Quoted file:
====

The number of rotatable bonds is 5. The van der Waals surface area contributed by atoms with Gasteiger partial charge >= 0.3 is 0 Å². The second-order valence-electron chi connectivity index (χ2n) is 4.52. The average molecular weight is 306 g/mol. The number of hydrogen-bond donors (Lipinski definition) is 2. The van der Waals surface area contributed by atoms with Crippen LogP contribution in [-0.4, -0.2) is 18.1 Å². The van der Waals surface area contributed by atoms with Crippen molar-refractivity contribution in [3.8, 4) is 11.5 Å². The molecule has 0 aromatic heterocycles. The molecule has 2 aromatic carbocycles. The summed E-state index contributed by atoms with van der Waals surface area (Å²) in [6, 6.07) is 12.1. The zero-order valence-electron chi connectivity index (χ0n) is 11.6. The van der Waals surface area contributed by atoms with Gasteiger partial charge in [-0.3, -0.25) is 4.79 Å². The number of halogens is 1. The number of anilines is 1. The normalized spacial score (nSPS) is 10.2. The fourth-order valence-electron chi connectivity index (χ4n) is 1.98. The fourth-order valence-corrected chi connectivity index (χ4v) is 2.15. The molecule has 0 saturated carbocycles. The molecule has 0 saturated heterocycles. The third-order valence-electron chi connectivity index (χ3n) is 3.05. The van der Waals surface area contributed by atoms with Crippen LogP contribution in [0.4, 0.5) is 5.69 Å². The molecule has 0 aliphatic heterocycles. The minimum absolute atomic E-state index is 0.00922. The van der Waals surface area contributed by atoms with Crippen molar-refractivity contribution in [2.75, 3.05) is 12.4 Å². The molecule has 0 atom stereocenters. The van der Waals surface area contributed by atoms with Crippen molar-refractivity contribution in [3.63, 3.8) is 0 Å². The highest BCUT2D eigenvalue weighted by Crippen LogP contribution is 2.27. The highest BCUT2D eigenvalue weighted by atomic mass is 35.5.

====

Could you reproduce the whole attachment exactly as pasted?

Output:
The number of rotatable bonds is 5. The van der Waals surface area contributed by atoms with Gasteiger partial charge >= 0.3 is 0 Å². The second-order valence-electron chi connectivity index (χ2n) is 4.52. The average molecular weight is 306 g/mol. The number of hydrogen-bond donors (Lipinski definition) is 2. The van der Waals surface area contributed by atoms with Crippen LogP contribution in [-0.4, -0.2) is 18.1 Å². The van der Waals surface area contributed by atoms with Crippen molar-refractivity contribution in [3.8, 4) is 11.5 Å². The molecule has 0 aromatic heterocycles. The molecule has 2 aromatic carbocycles. The summed E-state index contributed by atoms with van der Waals surface area (Å²) in [6, 6.07) is 12.1. The zero-order valence-electron chi connectivity index (χ0n) is 11.6. The van der Waals surface area contributed by atoms with Gasteiger partial charge in [-0.3, -0.25) is 4.79 Å². The number of halogens is 1. The number of anilines is 1. The normalized spacial score (nSPS) is 10.2. The fourth-order valence-electron chi connectivity index (χ4n) is 1.98. The fourth-order valence-corrected chi connectivity index (χ4v) is 2.15. The molecule has 0 saturated carbocycles. The molecule has 0 saturated heterocycles. The third-order valence-electron chi connectivity index (χ3n) is 3.05. The van der Waals surface area contributed by atoms with Crippen LogP contribution in [0.4, 0.5) is 5.69 Å². The molecule has 0 aliphatic heterocycles. The minimum absolute atomic E-state index is 0.00922. The van der Waals surface area contributed by atoms with Crippen molar-refractivity contribution in [2.75, 3.05) is 12.4 Å². The molecule has 0 atom stereocenters. The van der Waals surface area contributed by atoms with Crippen molar-refractivity contribution in [3.63, 3.8) is 0 Å². The highest BCUT2D eigenvalue weighted by Crippen LogP contribution is 2.27. The highest BCUT2D eigenvalue weighted by atomic mass is 35.5.